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Fallout 76 finally released after much hype and anticipation from E3 but does Bethesda’s newest addition to the Fallout series live up to the hype or does it fall short of Todd Howard’s lofty goals? After playing the Fallout 76 Beta and playing the game on release, it’s safe to say that the answer is no. Fallout 76 does not live up to the hype, in fact, it doesn’t even deliver on the core tenets that makes a Fallout game a Fallout game. I cannot recommend this game in its current state and I have a feeling Fallout 76 will go down in history as 2018’s No Man's Sky, a sad buggy empty shell of what could have been a good game. Read on to see my detailed breakdown on what I did and didn’t enjoy about the game:
Frankly, I’ve had to rack my brain for positives to fill in this section, sadly there really isn’t a whole lot.
The co-op experience is enjoyable, exploring Appalachia with a friend and killing its mutated inhabitants was a lot of fun (If you could convince any of your friends to actually buy the game). The base building from Fallout 4 returns with some much needed quality of life improvements, building your base is now easier than it ever was before. You are now able to build your base almost anywhere in Fallout 76, a small section of the wasteland to call your own where you are (relatively) safe to craft, sleep and play your banjo. The world of Fallout 76 is well crafted, the atmosphere, ambient noises and enemies all help you get immersed in Appalachia. The first few hours of the game, I was genuinely enjoying myself, unfortunately that’s when the game starts showing its true colours.
There is an entire plethora of things that are wrong in the game, but I will do my best to highlight the most prominent ones.
The first and most damning thing you’ll notice about Fallout 76 is the decision to not include any NPCs other than robots to act as quest givers. The only human contact you’ll find in the game is in the form of other players or long-winded voice recordings from people long dead. Without actual NPCs to help shape the world and drive some semblance of a narrative, Fallout 76 is just a series of fetch and/or kill quests that is monotonous enough to drive even the most hardcore players insane.
The PVP was laughable, coming to expect something along the lines of DayZ or Rust, you could imagine my surprise when I got into my first scuffle with another player. When I was first attacked by another player, the first thing I realised was that I was taking miniscule amounts of damage despite how many times he’d hit me. I was free to run up to the other player and line up a perfect headshot with my double barrel to end the fight there. The PVP system does not work, it feels like an afterthought by Bethesda, there is nothing to be gained from PVP, it is a waste of time.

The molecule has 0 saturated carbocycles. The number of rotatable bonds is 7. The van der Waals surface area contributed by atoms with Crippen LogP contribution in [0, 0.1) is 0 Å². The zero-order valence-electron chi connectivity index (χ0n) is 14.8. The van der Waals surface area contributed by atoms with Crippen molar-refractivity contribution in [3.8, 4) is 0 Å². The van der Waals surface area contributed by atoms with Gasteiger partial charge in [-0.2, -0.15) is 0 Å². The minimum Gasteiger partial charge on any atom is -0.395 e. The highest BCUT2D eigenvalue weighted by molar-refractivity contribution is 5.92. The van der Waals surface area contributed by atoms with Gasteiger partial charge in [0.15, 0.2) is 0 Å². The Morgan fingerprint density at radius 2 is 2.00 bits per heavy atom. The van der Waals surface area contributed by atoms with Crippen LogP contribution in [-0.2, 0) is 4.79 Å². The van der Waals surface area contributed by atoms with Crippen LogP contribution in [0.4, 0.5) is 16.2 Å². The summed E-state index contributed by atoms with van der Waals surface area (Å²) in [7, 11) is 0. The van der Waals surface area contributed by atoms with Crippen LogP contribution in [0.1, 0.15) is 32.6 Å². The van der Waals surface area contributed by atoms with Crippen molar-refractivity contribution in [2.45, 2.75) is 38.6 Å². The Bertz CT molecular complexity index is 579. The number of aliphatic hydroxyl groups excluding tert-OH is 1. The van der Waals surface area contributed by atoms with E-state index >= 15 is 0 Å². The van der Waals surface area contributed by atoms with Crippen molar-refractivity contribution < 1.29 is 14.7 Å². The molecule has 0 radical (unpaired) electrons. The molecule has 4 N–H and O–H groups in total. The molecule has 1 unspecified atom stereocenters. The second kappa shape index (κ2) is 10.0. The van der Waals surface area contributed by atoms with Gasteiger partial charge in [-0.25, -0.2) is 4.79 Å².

The PVE in the game is also lacklustre, enemies T-posing, enemies completely oblivious to your presence while you hack them down. What seems to be the end boss is just a reskinned dragon from Skyrim using very similar attack patterns. The VATS system which was Bethesda’s way of addressing the clunky shooting in previous Fallout games is now nothing more than an auto aim. During my playthrough, VATS provided me with limited benefit due to how erratic the chance to hit was, unless you have a scope, shooting from the hip seemed to be more reliable that anything.
Bethesda games have always gotten a free pass when it came to their bugs and glitches, this is mainly due to modders fixing most of the glaring issues in the game and people have widely accepted this to be the norm. With the release of Fallout 76, modders are unable to fix the problems with the game due to it being an online only game, this coupled with Fallout 76 suffering from the same bugs as Fallout 4, shows that Bethesda is incapable releasing a finished product. If you don’t remember, back when Fallout 4 released, there was a bug with the framerate being tied to game speed, if you uncapped your framerate, the game will speed up relative to how much over the framerate cap you are. This was thankfully fixed by modders a few days later, but this is the crux of the problem with Bethesda. The reliance on modders and lack of personal responsibility Bethesda has for its products is absolutely disgusting.
Bethesda has also shown that they are not ready to provide services for a massively multiple online game, the lack of packet encryption, anti-cheat, and client-side validation are some of the things missing from Fallout 76. During the open beta, push-to-talk wasn’t implemented just yet and was promised by Bethesda to be included for release, it is the 25th of November and that feature is still missing (Game released on the 14th of November). I understand that there are several workarounds for this issue posted on Reddit, but the point should be that Bethesda needs to fix their games instead of letting players do their jobs for them. It is concerning that AAA developers are charging the same price for games with recycled assets, less content, and still have the audacity to include microtransactions in a $60 game. It is a growing trend in the games industry and its not exclusive to just Bethesda.
Long story short, Fallout 76 is actually Fallout 4: Coop with no NPCs, no story, half-assed PVP and PVE, and a whole lot of recycled features with none of them working cohesively. I suspect several events to occur in the coming months, first, a long-winded apology by Bethesda “promising to do better”, followed by several small patches over many weeks that slowly fix the game, then the obligatory free weekends to attract more players. One of two things can occur in the coming years, the game dies slowly as hardcore Fallout fans cling on to it hoping for it to get better or the Bethesda team roll out a massive overhaul similar to No Man's Sky’s big update, but I fear even that might be too little too late.